The next step was somewhat delicate b/c although we were specifically looking for the sugar high you didn’t want it to taste all grainy and overly sugary. Shaking the cinnamon was tricky too…it didn’t come out evenly and getting a glob of cinnamon in a bite kinda dries your mouth out and ruins the experience. Clearly, we could have used the helpful cinnamon-sugar grinder from Whole Foods. I am pretty sure we arranged the entire loaf of bread on a baking sheet and put it under the oven broiler which is kind of dicey considering I was the oldest and still in elementary school. We were very serious – and efficient – about our cinnamon toast making.

Although I’m a sucker for pretty bottles at Whole Foods, I’m also known to be the sugar police so I shocked myself in bringing home the sugary grinders. Swearing I wouldn’t know what to do with them, it was just an impulse buy, etc., I immediately found two great uses for them at breakfast – ha! I’m not a fan of a sugary breakfast; however, these two recipes don’t actually have much sugar and are balanced with plenty of fat and/or protein to maintain steady blood sugar.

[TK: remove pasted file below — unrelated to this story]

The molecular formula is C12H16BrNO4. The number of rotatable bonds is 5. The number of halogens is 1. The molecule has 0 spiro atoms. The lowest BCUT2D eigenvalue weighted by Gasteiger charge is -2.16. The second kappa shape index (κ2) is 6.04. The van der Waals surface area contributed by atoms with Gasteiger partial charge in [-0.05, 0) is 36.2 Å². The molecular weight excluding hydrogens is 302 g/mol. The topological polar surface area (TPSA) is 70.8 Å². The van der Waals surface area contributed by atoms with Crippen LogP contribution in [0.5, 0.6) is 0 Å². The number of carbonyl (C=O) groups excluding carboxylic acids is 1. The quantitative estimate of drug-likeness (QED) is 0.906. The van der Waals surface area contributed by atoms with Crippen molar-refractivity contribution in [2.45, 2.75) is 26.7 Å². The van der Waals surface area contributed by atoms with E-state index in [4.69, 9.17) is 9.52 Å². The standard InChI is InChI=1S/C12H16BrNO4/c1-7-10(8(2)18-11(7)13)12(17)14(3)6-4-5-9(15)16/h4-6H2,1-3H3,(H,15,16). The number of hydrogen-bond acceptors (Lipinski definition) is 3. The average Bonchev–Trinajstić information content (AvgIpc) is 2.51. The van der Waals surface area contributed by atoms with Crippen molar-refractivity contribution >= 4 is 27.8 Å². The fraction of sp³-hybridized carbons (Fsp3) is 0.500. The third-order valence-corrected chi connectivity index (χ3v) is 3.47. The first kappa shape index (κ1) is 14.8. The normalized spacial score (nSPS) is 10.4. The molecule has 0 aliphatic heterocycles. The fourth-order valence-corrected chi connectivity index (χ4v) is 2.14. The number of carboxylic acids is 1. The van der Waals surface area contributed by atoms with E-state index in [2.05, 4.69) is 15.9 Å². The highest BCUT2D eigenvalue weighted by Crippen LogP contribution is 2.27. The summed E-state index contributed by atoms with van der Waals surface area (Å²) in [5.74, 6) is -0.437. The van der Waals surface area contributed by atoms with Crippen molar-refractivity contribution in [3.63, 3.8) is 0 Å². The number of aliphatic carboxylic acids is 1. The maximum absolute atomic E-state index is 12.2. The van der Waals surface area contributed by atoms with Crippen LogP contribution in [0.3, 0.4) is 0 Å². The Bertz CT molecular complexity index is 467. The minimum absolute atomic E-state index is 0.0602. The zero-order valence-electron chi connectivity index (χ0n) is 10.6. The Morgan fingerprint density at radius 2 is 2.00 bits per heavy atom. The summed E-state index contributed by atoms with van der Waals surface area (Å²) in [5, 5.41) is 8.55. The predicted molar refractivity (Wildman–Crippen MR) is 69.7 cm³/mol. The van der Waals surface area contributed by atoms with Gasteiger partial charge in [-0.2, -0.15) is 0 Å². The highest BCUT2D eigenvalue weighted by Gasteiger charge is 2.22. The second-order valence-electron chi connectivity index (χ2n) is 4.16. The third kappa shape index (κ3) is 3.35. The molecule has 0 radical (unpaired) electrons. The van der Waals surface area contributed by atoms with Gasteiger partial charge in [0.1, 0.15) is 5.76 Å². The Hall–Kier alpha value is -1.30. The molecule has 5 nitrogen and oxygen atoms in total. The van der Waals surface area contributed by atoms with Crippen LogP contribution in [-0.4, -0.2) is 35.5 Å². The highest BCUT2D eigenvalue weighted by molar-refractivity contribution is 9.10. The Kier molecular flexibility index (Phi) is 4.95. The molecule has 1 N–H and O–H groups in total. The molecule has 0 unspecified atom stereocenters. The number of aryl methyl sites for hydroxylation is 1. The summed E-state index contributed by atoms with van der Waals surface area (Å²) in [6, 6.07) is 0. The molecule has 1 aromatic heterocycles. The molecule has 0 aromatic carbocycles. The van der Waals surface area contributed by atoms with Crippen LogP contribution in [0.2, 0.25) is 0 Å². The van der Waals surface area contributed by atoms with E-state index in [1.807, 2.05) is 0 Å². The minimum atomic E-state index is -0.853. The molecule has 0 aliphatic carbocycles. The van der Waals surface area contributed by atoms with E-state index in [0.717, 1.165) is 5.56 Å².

coconut rice porridge

Creamy, crunchy, sweet, salty.

Coconut-Rice Porridge

Cooked white rice (short-grain, white rice works best)

Coconut milk (not canned, try coconut/almond blend)

Chopped almonds – roasted & salted

Sprinkle of cinnamon-sugar or cocoa/sugar/chili

Simmer rice in milk. Add more or less depending on desired consistency. Top with chopped almonds and cinnamon-sugar or cocoa/sugar/chili and anything else really!

Eggy (Grain-Free) Pancakes (makes 8 smallish pancakes)

2 eggseggy pancakes2